Making A Leg Longer: Window Treatment Installer TipsMay 28, 2021
Most of the commercial work I do are small projects such as coffee shops, restaurants and retail stores. These projects mostly use aluminum frame windows.
The good news is that I virtually never use anchors since all screws go into aluminum. The bad news is that those types of structures don’t offer flexibility as far as mounting surfaces if there is an obstruction in the way.
Let me explain: It is common on those projects to find corner windows that share a common post or an interior wall that was built right in the middle of the window. Those situations present an extra challenge in the installation process.
Usually, window shades are measured between mullions so that there is enough space for mounting brackets on both sides.
The issue really happens when there is no mullion to attach the bracket to. For those cases, I use L brackets (aka angle irons) and fasten them to the window frame. That becomes my “wall” to attach my shade brackets to.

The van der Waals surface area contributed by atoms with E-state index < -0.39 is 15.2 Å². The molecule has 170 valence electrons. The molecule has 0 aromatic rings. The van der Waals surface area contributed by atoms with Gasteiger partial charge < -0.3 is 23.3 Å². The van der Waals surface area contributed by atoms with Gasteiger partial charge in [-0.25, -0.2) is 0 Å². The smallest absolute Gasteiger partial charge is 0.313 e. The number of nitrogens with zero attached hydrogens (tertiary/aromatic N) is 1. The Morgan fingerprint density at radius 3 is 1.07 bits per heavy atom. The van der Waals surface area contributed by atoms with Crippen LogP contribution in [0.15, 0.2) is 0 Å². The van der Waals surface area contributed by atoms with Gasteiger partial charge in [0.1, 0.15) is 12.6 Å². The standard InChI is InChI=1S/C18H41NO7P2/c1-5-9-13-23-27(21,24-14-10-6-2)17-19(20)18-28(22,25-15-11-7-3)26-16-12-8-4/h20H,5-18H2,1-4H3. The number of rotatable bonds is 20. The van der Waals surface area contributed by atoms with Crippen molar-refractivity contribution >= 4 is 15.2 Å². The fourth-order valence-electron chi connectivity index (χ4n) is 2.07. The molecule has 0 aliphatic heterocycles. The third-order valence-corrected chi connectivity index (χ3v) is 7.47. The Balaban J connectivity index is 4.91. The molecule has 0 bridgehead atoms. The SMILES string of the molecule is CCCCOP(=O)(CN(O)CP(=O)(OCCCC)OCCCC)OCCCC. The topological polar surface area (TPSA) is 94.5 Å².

I have two favorite L brackets in my van that meet most of my needs:
A. Support Brace - This can be found in the Rowley catalogue. I use the shorter side to attach to the window frame and the larger leg to support the shade mounting bracket.
B. “L bracket” - These have a small leg that I use to secure onto the window frame and the longer leg has several holes that offer great flexibility and adjustability. They even have notches intended to be broken off in case you don’t have enough space.
These brackets are supplied by Hunter Douglas, Alta and Comfortex when their products are ordered with extension brackets. If you are a dealer or have a relationship with one that sells those brands, ask them to order some for you as part order.
To break off the extra length, you can bend the bracket back and forth, use a vise and a hammer at the notch or use a cutting off wheel.
As far as fastening the mounting brackets to the support you just installed, I suggest three options:
1. Using nuts and bolts through the holes in both pieces.
2. Using screws and a block of wood of the back of the L bracket to “catch” the screws.
3. Using self tapping screws directly into the L bracket (my least favorite).
I know that all great installers are creative and problem solving creatures. I would love to hear your ideas for similar situations!
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